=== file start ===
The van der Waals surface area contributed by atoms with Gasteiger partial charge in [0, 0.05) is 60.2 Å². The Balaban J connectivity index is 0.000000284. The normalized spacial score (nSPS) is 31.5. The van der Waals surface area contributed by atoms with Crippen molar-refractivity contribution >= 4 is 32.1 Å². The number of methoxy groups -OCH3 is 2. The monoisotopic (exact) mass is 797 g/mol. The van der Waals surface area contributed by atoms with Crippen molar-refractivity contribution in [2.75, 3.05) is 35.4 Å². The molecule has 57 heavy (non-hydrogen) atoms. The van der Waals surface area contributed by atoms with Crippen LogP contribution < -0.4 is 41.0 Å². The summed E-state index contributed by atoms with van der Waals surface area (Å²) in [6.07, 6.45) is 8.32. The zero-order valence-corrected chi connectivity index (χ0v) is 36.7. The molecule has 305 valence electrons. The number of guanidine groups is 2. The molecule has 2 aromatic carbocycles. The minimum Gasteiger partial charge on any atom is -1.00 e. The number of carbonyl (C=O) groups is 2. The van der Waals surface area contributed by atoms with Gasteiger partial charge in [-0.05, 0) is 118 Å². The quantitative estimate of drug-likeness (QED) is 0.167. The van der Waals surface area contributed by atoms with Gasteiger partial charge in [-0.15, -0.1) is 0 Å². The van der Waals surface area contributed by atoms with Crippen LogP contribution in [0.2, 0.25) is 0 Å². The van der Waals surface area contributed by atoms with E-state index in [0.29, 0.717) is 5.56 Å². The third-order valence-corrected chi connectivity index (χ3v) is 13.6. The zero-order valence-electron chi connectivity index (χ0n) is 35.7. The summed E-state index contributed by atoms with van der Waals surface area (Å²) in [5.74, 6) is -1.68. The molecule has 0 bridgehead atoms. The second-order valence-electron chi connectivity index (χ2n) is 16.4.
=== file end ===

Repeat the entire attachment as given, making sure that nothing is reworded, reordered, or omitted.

The van der Waals surface area contributed by atoms with Gasteiger partial charge in [0, 0.05) is 60.2 Å². The Balaban J connectivity index is 0.000000284. The normalized spacial score (nSPS) is 31.5. The van der Waals surface area contributed by atoms with Crippen molar-refractivity contribution >= 4 is 32.1 Å². The number of methoxy groups -OCH3 is 2. The monoisotopic (exact) mass is 797 g/mol. The van der Waals surface area contributed by atoms with Crippen molar-refractivity contribution in [2.75, 3.05) is 35.4 Å². The molecule has 57 heavy (non-hydrogen) atoms. The van der Waals surface area contributed by atoms with Crippen LogP contribution < -0.4 is 41.0 Å². The summed E-state index contributed by atoms with van der Waals surface area (Å²) in [6.07, 6.45) is 8.32. The zero-order valence-corrected chi connectivity index (χ0v) is 36.7. The molecule has 305 valence electrons. The number of guanidine groups is 2. The molecule has 2 aromatic carbocycles. The minimum Gasteiger partial charge on any atom is -1.00 e. The number of carbonyl (C=O) groups is 2. The van der Waals surface area contributed by atoms with Gasteiger partial charge in [-0.05, 0) is 118 Å². The quantitative estimate of drug-likeness (QED) is 0.167. The van der Waals surface area contributed by atoms with Gasteiger partial charge in [-0.15, -0.1) is 0 Å². The van der Waals surface area contributed by atoms with Crippen LogP contribution in [0.2, 0.25) is 0 Å². The van der Waals surface area contributed by atoms with E-state index in [0.29, 0.717) is 5.56 Å². The third-order valence-corrected chi connectivity index (χ3v) is 13.6. The zero-order valence-electron chi connectivity index (χ0n) is 35.7. The summed E-state index contributed by atoms with van der Waals surface area (Å²) in [5.74, 6) is -1.68. The molecule has 0 bridgehead atoms. The second-order valence-electron chi connectivity index (χ2n) is 16.4.